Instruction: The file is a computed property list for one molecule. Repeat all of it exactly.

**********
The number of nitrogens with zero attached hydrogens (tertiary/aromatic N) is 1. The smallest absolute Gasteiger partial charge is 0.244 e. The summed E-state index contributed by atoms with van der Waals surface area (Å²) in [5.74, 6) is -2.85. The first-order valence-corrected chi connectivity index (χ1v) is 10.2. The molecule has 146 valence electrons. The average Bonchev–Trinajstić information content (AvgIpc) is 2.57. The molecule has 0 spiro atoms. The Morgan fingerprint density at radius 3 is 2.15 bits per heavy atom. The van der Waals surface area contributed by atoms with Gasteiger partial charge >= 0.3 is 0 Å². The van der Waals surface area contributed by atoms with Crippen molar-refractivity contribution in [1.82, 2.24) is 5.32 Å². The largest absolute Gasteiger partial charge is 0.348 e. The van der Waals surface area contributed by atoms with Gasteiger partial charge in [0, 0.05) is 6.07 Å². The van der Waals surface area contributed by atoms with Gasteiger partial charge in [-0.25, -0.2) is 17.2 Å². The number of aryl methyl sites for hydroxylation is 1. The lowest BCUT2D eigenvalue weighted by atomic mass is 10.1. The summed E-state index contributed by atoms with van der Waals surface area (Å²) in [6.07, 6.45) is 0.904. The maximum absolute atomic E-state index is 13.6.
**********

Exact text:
The number of nitrogens with zero attached hydrogens (tertiary/aromatic N) is 1. The smallest absolute Gasteiger partial charge is 0.244 e. The summed E-state index contributed by atoms with van der Waals surface area (Å²) in [5.74, 6) is -2.85. The first-order valence-corrected chi connectivity index (χ1v) is 10.2. The molecule has 146 valence electrons. The average Bonchev–Trinajstić information content (AvgIpc) is 2.57. The molecule has 0 spiro atoms. The Morgan fingerprint density at radius 3 is 2.15 bits per heavy atom. The van der Waals surface area contributed by atoms with Gasteiger partial charge >= 0.3 is 0 Å². The van der Waals surface area contributed by atoms with Crippen molar-refractivity contribution in [1.82, 2.24) is 5.32 Å². The largest absolute Gasteiger partial charge is 0.348 e. The van der Waals surface area contributed by atoms with Gasteiger partial charge in [0, 0.05) is 6.07 Å². The van der Waals surface area contributed by atoms with Gasteiger partial charge in [-0.25, -0.2) is 17.2 Å². The number of aryl methyl sites for hydroxylation is 1. The lowest BCUT2D eigenvalue weighted by atomic mass is 10.1. The summed E-state index contributed by atoms with van der Waals surface area (Å²) in [6.07, 6.45) is 0.904. The maximum absolute atomic E-state index is 13.6.